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SAT0252 Long-Term Survival Analysis and Prognostic Outcome Factors in Idiopathic Inflammatory Myopathy
  1. Y. Zuo1,
  2. Y. An2,
  3. C. Li2,
  4. Z. Guo3,
  5. Z. Li2
  1. 1Rheumatology and Immunology, China-Japan Friendship Hospital
  2. 2Rheumatology and Immunology, Beijing University People's Hospital, Beijing
  3. 3Rheumatology and Immunology, Xinxiang Central Hospital, Henan, China

Abstract

Background Idiopathic inflammatory myopathy is a group of systemic connective tissue diseases, including dermatomyositis (DM), polymyositis (PM) and inclusion body myositis (IBM). PM/DM are characterized by chronic muscle inflammation and can affect other internal organs. Survival rate and prognostic factors of PM/DM vary widely. The 5-year survival rates for PM/DM range from 60% to 95%. Additionally, the long-term outcome of a large group of Chinese patients with PM/DM is absent. Although Interstitial lung disease (ILD) and coexistent cancer were indicated to be predictors of mortality, few studies conducted multivariate regression analysis to provide independent prognostic factors, as well as the calculation of Standardized Mortality Ratio for PM/DM patients.

Objectives To analyze the survival rate, cause of death and the prognostic outcome factors in idiopathic inflammatory myopathy (IIM).

Methods A total of 201 IIM patients treated in Peking University People's Hospital from January 1996 to September 2013 were included. Medical records were abstracted for clinical, laboratory and therapeutic data.

Results The follow-up time of 201 IIM patients, including 121 with DM, 33 with PM and 47 with CADM, ranged from one to 492 months, and 56 cases were lost to follow up. Overall cumulative survival rate was 93.0%, 87.0%, 86.0% and 84.0% at 1, 3, 5 and 10 years respectively from the disease onset. The rates were similar in DM, PM and CADM. During the follow-up period, 26 (19.3%) patients died, among which 21 cases died within 3 years from the onset. Respiratory failure associated with ILD was the main cause of death, followed by cardiac involvement and coexistent malignancy. Rapidly progressive ILD, myalgia, fever, abnormal ECG, normal CKMB, lymphopenia and hypoalbuminemia, elevated LDH and CEA were associated with mortality (P<0.05). In multivariate Cox regression analysis, elevated CEA was the significant predictor of poor outcome. Therapy with glucocorticoids combined with immunosuppressants for more than one year was negatively correlated with mortality, as well as methylprednisolone pulse therapy for patients with rapidly progressive ILD. Intravenous cyclophosphamide therapy was associated with a better survival than MTX.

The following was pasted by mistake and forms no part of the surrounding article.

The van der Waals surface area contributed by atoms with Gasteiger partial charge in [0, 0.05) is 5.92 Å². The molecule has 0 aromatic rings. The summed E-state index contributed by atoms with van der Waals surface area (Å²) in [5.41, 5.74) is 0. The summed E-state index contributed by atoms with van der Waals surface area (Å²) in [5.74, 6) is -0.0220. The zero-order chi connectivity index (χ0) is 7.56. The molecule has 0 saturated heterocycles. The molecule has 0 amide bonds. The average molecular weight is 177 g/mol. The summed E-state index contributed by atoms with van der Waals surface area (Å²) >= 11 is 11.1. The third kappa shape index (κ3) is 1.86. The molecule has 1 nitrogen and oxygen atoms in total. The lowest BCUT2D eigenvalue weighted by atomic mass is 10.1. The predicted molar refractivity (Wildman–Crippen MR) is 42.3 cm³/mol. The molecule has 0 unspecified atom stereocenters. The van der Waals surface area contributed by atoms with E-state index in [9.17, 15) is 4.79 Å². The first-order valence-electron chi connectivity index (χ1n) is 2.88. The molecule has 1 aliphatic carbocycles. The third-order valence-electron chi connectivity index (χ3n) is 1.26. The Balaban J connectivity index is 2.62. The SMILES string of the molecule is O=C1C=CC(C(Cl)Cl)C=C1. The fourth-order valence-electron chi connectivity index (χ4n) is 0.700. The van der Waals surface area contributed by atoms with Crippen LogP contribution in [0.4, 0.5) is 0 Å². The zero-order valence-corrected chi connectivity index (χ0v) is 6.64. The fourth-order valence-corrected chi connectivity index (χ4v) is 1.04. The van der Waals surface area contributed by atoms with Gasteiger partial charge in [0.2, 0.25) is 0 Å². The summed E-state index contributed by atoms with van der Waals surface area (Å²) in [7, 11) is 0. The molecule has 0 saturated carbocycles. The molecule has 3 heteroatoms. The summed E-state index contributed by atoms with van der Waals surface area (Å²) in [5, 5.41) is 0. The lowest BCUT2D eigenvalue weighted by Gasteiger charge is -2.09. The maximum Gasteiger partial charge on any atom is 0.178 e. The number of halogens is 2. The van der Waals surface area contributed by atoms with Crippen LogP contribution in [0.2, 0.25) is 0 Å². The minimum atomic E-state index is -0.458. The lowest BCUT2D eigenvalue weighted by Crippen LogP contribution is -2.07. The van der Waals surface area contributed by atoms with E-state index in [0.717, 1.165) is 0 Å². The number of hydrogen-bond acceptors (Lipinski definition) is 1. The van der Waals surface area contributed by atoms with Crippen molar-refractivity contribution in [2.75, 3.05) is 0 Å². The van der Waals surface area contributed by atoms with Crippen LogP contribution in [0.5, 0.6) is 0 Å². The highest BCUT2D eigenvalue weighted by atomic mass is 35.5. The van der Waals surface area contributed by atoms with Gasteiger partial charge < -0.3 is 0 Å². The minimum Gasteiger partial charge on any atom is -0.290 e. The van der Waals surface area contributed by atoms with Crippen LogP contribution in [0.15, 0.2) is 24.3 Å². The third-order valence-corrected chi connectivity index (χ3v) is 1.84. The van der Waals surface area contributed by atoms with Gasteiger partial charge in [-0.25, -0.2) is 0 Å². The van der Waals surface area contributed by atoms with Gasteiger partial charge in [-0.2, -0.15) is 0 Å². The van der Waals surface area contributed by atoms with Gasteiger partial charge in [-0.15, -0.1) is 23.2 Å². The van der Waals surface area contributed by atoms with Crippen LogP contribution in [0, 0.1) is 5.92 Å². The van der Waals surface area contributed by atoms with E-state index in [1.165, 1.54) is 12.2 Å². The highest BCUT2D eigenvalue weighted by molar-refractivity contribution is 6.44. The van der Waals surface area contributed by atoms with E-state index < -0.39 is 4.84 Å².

Conclusions The ten-year survival rate shows no statistically significant difference among DM, PM and CADM. The survival rate of patients with rapidly progressive ILD is significantly lower than patients with chronic or without ILD. Elevated CEA acts as the independent risk factor for poor prognosis. Glucocorticoids combined with immunosuppressants for more than one year is associated with high survival rate. Intravenous cyclophosphamide therapy is associated with a better survival than MTX.

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  2. Schiopu E, Phillips K, MacDonald PM, Crofford LJ, Somers EC. Predictors of survival in a cohort of patients with polymyositis and dermatomyositis: effect of corticosteroids, methotrexate and azathioprine. Arthritis research & therapy. 2012;14(1):R22.

  3. Danko K, Ponyi A, Constantin T, Borgulya G, Szegedi G. Long-term survival of patients with idiopathic inflammatory myopathies according to clinical features: a longitudinal study of 162 cases. Medicine. 2004;83(1):35–42.

Disclosure of Interest None declared

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